I love food, life, learning, travel and reading. I have and will again plan trips around food as well as historic sights.
My solution was to buy a 30.00 Aeropress. Seems to work.
I've had a few gadget fantasies fulfilled, but I remain longing for a Vitamix blender, thermapen, and a pressure cooker/canner.
I also don't rise, and cook like rice. After it's cooked, try it drizzled with a bit of soy sauce, ponzu sauce, hot chili oil, and a hint of sesame oil. It's like a bowl of comfort food. Quinoa can stand up to strong flavors.
This tart is far greater than the sum of its parts. Please even make a mini one just to try it.
Canned peas. Look like blah, taste like vomit.
@korovka - I'm just like you - as a kid I was allergic to everything - milk, strawberries, actually all berries, etc. and outgrew them all by ten or so.
I too have a glut of recipes. But some standouts are - coq au vin and choucroute garnie from Jeffrey Steingarden, brisket from Ruhlman, raspberry buttermilk cake from smitten kitchen, gumbo, and any burger from Kenji.
Having said that, I have crossed off many items from bucket list too - world's best chili from Kenji, most of the breads from Reinhart, this amazing beef daube from a Russian site, the best homemade pickles ever, homemade ricotta, etc etc.
And carnitas, can't forget the carnitas. We riff on those all the time.
I've made the world's best chili a few times, but there are tons of recipes I haven't tried yet.
Wow. Gorgeous and inspiring.
I have pickles listed as a fave in my very profile. I have been known to drink brine from pickle jars. I live on sauerkraut, pickles, olives, etc. I am very happy with my homemade pickles, but alas they are not done in any manner deemed 'safe' by current standards. (They are made via an old Ukranian recipe that leaves them part pickled part fermented. Not what the canning guidelines recommend.) On bad days I've been known to sip apple cider vinegar seasoned with a bit of salt, for consolation. Your dinner sounds lovely to me.
Vodka is best with no flavor, as it can be a textural beverage. Try chilling a quality 'tasteless' vodka until it's syrupy and thick, and serve with small dishes of strongly flavored foods as it would be in Russia or Finland or any northern country. The thick, cold liquid is intended to spread an internal heat through the body, and the neutral flavor goes with everything. For best results try it after a day of skiing or shoveling snow, followed by a hot shower. It will all be clear then.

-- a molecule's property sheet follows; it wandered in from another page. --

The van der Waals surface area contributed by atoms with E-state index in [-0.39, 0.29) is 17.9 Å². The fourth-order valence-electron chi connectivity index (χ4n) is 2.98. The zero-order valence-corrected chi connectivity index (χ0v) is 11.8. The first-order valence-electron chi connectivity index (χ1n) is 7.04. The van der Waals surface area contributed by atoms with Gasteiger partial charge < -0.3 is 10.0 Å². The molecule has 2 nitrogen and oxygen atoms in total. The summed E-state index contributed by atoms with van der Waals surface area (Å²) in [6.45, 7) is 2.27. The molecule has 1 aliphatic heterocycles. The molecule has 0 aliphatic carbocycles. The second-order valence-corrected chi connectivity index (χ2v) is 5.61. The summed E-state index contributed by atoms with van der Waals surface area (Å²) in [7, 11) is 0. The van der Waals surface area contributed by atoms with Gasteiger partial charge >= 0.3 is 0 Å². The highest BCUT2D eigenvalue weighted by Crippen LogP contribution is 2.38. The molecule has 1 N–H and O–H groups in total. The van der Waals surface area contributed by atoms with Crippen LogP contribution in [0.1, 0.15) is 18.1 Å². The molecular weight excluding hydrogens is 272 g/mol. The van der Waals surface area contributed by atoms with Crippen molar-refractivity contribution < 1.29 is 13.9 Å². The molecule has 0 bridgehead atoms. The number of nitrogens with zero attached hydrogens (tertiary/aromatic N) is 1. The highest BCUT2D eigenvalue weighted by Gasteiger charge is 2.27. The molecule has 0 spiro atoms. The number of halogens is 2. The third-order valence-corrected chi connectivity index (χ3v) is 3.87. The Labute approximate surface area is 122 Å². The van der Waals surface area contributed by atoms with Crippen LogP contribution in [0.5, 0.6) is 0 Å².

I too haven't met a mushroom I don't love, but if I had to pick one on pain of death or something, it would be fresh porcinis.
Mine would be a day of eating all the stuff I haven't really tried yet. Basically, I'd scroll through my favorite blogs and serious eats reviews, pick a ginormous compilation of the best of the best (from dumplings to burgers to noodles to whatever), and basically gorge like a foie gras goose all day long.
Seconding potatoes roasted in duck fat, sprinkled with smoked paprika. Add a spoonful to any greens, any sauteed veggies too.
I love my Aeropress with a loving love, and can't bring myself to try anything else, especially more expensive.
Isn't Seattle also starting an edible park too? That sounds like an idea every city should have.
I love quinoa too! Try it cooked and drizzled with soy sauce, ponzu sauce, chili garlic oil and sliced avocado (and/or nori strips). I came across a similar recipe on a blog and fell in love.
What Kenji said. I'll eat lots, but there seems to be a cruelty component there that strikes me as odd. Like the live eel dishes that I could never eat.
I drink pickle juice from jars too :)
Many foods in Russia are that simple, but many are not wonderful to a western palate. There are a few recipes that cross over well, but many dishes are incomprehensible to outsiders (i.e. salted herring salad, kvass, etc). Do try the buckwheat though, that recipe should be pretty good, especially with plenty of butter. :)
I was born in Russia and grew up eating buckwheat weekly. Here is a quintessential recipe for a buckwheat side dish. Cook roasted buckwheat only, it should be a dark brown color. Unroasted it will be gluey and flavorless.
Cook it like stovetop rice - about 1.5 times water to grain ratio, with a good tsp + of salt. Once it's done, add a good dollop of butter (at least 3tbsp, you can't use too much), cover the pot with a towel and let it steam for ten-fifteen minutes. The steam fluffs the grains.
While buckwheat is resting, caramelize a couple of onions over high heat in butter. You can also sautee mushrooms and onions together. You're gong for bold flavors and dark colors here. Serve on top of buckwheat or add sour cream off the heat for a gravy.
This would be an amazing side dish with meatloaf and such. It's also good with a bit of soy sauce and chili oil, although this is very un-traditional.
I was reading a memoir of a pioneer woman settling Canada in the 1800's. She recalls hearing that fall harvested dandelion roots make a good coffee substitute, so she dug up a bunch, cut them up into bean sized pieces, roasted them, and made a fine cup of coffee. She described the flavor as better than the cheap coffee beans available to them at the time. I have yet to repeat this experience, but kind of want to.
I have come across your blog, and quite liked it. I'll be making this soup for sure, and welcome to SE!
I think to counter this experiment, Kenji should do an Atkins diet down the road. Research shows it's ever better at lowering cholesterol and improving triglycerides.